LatMix: Studies of Submesoscale Stirring and Mixing

Description:

Stirring and lateral mixing by submesoscale processes are believed to play an important role in setting the distribution of energy, vorticity, momentum, and tracers in the ocean, and their transfer from one scale to another. But an inadequate understanding of the underlying processes has limited our ability to reliably include their effects in general circulation models. The ONR Departmental Research Initiative, Scalable Lateral Mixing and Coherent Turbulence (LatMix), aimed to address this gap through intensive observations and modeling of these processes. The initiative included two field efforts in the vicinity of the Gulf Stream. In the first field campaign (June, 2011) three ships and an airborne LIDAR system examined processes in the seasonal pycnocline of the mesoscale eddy field just to the southeast of the Gulf Stream during relatively quiescent early summer conditions. The second campaign (February-March, 2012) was conducted from two ships in the core of the Gulf Stream in very dynamic late-winter conditions. Detailed field observations, along with high-resolution numerical modeling and remote sensing data, revealed a host of intricate mesoscale and submesoscale structures. Data analysis, theoretical work, and numerical simulations continue to elucidate a range of processes at scales of 0.1 to 10 km that lead to lateral mixing and energy transfer. This AMS special collection brings together papers presenting many of the results from this project. The overview article for this collection can be found here.

Collection organizers:
James R. Ledwell, Applied Ocean Physics and Engineering, Woods Hole Oceanographic Institution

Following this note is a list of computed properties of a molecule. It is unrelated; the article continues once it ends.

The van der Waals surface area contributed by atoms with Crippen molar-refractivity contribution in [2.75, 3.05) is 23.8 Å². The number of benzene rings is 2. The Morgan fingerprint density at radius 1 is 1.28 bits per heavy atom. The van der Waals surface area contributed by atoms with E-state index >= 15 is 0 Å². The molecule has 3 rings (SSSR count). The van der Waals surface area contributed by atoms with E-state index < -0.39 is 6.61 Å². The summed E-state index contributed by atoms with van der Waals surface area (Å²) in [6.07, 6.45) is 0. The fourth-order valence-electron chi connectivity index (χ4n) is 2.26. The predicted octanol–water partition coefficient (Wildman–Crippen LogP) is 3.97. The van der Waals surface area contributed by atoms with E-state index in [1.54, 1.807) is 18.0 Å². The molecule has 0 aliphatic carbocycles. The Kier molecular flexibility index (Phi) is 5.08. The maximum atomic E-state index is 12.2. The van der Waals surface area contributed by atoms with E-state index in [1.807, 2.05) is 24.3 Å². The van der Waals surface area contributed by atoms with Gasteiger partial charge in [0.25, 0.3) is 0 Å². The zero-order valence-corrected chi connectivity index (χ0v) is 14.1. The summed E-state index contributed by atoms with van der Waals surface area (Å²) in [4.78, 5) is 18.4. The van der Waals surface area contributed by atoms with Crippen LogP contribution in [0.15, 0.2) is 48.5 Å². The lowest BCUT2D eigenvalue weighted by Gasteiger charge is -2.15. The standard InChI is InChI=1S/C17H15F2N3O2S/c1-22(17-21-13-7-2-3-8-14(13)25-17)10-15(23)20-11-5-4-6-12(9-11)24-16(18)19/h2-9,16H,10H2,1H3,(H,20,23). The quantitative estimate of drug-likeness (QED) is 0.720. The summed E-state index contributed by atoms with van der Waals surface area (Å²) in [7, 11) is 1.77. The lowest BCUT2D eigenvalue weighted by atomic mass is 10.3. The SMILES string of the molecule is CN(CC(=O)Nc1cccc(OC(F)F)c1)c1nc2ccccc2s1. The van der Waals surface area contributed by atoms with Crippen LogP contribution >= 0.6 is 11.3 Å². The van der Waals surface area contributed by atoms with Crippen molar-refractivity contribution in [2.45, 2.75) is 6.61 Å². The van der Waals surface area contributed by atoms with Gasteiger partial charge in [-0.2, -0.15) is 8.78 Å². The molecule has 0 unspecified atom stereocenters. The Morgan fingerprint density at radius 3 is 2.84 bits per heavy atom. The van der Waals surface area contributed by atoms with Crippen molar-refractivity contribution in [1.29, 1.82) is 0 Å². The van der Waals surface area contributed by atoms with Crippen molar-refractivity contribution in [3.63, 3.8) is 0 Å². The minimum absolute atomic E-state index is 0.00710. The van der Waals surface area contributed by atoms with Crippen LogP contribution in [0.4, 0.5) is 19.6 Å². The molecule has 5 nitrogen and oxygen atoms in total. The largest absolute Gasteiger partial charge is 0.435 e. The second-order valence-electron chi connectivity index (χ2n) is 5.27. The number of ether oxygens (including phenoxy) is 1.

Gualtiero Badin, Institute of Oceanography, University of Hamburg
Amala Mahadevan, Department of Physical Oceanography, Woods Hole Oceanographic Institution
Andrey Shcherbina, Applied Physics Laboratory, University of Washington, Seattle
Miles A. Sundermeyer, School for Marine Science and Technology, University of Massachusetts, Dartmouth

LatMix: Studies of Submesoscale Stirring and Mixing

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Jeffrey J. Early
and
Adam M. Sykulski

Abstract

A comprehensive method is provided for smoothing noisy, irregularly sampled data with non-Gaussian noise using smoothing splines. We demonstrate how the spline order and tension parameter can be chosen a priori from physical reasoning. We also show how to allow for non-Gaussian noise and outliers that are typical in global positioning system (GPS) signals. We demonstrate the effectiveness of our methods on GPS trajectory data obtained from oceanographic floating instruments known as drifters.

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Angelique C. Haza
,
Tamay M. Özgökmen
,
Annalisa Griffa
,
Andrew C. Poje
, and
M.-Pascale Lelong

Abstract

To develop methodologies to maximize the information content of Lagrangian data subject to position errors, synthetic trajectories produced by both a large-eddy simulation (LES) of an idealized submesoscale flow field and a high-resolution Hybrid Coordinate Ocean Model simulation of the North Atlantic circulation are analyzed. Scale-dependent Lagrangian measures of two-particle dispersion, mainly the finite-scale Lyapunov exponent [FSLE; λ(δ)], are used as metrics to determine the effects of position uncertainty on the observed dispersion regimes. It is found that the cumulative effect of position uncertainty on λ(δ) may extend to scales 20–60 times larger than the position uncertainty. The range of separation scales affected by a given level of position uncertainty depends upon the slope of the true FSLE distribution at the scale of the uncertainty. Low-pass filtering or temporal subsampling of the trajectories reduces the effective noise amplitudes at the smallest spatial scales at the expense of limiting the maximum computable value of λ. An adaptive time-filtering approach is proposed as a means of extracting the true FSLE signal from data with uncertain position measurements. Application of this filtering process to the drifters with the Argos positioning system released during the LatMix: Studies of Submesoscale Stirring and Mixing (2011) indicates that the measurement noise dominates the dispersion regime in λ for separation scales δ < 3 km. An expression is provided to estimate position errors that can be afforded depending on the expected maximum λ in the submesoscale regime.

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